By Jason Walls
The National Party has been notably absent from the debate around Government debt for the last few weeks.
At first glance, it makes sense why. As a right-wing party, National should be championing policies that limit borrowing and spending.
As prominent economists called Finance Minister Grant Robertson’s Budget Responsibility Rules a “fiscal straightjacket,” the Opposition stayed out of the debate.
Finance Spokeswoman Amy Adams issued no press release when ANZ said the 20% debt target was an “arbitrary number.”
Finally, after some weeks of the debate marching on, I asked National leader Simon Bridges if he thought the Government was wrong to commit to the rules.
“No, I don’t,” he told me.
“I think debt matters. I think it is important to pay it down, I actually agree with the Prime Minister on her point that we do need to be resilient to shocks.”
A fairly predictable answer and one I was expecting.
But this week, it’s clear the Opposition changed tact.
“Can he confirm that the Half Year Economic and Fiscal Update (HYEFU) shows the Government borrowing an extra $10 billion of net core Crown debt?” Adams asked Robertson in the House on Tuesday.
Robertson gave a calculated answer.
“I can… confirm that the Government will, using the debt measure that the previous Government did, reduce net core Crown debt to 20% of GDP by 2021-22.”
To break it down – both Robertson and Adams are right, in a way.
The Government is planning to increase debt by $10 billion to $69.40 billion by 2020. But that number drops to $66.76 billion by 2022.
By then, $66.76 billion will account for 19.3% of New Zealand’s GDP because of the growing economy, according to HYEFU projections.
It’s worth noting that debt as a dollar figure also increased by almost $5 billion under National’s latter five years in Government but decreased as a percentage of GDP.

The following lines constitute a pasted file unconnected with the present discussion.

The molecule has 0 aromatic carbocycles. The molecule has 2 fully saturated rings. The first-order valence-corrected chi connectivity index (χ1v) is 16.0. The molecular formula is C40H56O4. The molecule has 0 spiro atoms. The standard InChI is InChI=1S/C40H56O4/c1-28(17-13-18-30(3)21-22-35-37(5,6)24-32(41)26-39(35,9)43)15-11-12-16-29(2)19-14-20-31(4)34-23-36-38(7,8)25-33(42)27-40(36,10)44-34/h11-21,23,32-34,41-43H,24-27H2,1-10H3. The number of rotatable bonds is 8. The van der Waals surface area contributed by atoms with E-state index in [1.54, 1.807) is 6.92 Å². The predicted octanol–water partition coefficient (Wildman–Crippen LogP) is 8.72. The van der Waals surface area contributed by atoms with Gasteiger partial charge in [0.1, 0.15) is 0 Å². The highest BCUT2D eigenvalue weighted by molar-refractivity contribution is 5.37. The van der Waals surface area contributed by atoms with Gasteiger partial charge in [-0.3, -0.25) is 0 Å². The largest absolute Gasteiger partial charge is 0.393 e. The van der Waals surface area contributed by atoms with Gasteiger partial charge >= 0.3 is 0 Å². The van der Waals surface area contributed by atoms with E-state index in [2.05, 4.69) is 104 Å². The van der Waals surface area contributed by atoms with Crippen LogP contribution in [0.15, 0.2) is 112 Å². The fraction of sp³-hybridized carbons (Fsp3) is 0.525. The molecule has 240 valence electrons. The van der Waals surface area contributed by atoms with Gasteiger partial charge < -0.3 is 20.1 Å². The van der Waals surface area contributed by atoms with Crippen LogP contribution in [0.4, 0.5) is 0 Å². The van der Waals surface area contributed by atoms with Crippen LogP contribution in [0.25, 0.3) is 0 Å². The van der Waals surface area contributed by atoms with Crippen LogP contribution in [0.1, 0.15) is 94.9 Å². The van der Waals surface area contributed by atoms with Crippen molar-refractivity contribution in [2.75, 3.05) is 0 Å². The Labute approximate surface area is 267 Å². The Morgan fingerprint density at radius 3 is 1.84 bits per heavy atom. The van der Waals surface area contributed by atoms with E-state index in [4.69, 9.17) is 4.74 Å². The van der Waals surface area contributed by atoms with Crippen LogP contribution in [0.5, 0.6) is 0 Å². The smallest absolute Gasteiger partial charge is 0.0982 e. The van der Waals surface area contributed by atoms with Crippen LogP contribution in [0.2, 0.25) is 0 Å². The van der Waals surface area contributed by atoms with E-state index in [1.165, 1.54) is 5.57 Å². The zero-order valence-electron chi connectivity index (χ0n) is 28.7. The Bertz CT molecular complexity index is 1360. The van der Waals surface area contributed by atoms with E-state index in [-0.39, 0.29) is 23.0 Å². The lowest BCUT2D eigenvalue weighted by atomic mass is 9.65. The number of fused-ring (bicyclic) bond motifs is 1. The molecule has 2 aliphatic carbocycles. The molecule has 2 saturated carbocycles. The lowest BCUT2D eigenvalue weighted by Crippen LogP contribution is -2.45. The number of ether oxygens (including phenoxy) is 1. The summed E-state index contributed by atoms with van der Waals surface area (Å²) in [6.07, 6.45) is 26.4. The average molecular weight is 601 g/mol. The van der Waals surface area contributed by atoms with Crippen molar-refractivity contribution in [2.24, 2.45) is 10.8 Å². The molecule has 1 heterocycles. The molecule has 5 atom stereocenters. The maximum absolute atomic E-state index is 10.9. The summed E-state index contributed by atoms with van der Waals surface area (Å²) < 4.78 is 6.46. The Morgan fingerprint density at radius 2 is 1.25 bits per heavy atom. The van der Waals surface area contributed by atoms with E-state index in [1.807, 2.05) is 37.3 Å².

Let’s look at the numbers
But where Adams trips up is around debt servicing costs.
“So at the same time that he’s touting large Government surpluses and a growing economy, thanks to the previous Government, why is he racking up billions of dollars in extra borrowing and committing hundreds of millions of dollars in financing costs to New Zealanders?” she asked in the House the same day.
Her criticism was a bit more pointed when I asked her about the $10 billion in extra spending before she went into the House on Tuesday.
“Just because you can borrow, doesn’t mean you should.
“It’s like saying ‘spend everything on your credit card limit.’ That will have considerable debt servicing costs that New Zealanders are going to have to pay for.”
My advice to Adams? Tread carefully on this issue.
According to previous Budget figures, between 2013-2015 (when National was in Government), the cost of servicing Core Crown debt was on average 1.48% of GDP – or $3.63 billion a year.
Under HYEFU projections over the next five years, the cost of Government debt will be an average of 1.10% of GDP – or $3.35 billion a year.
That’s a difference of almost $300 million a year.
National’s tactic has long been to paint Labour as irresponsible managers of the books, but it’s clear Adams lost this round.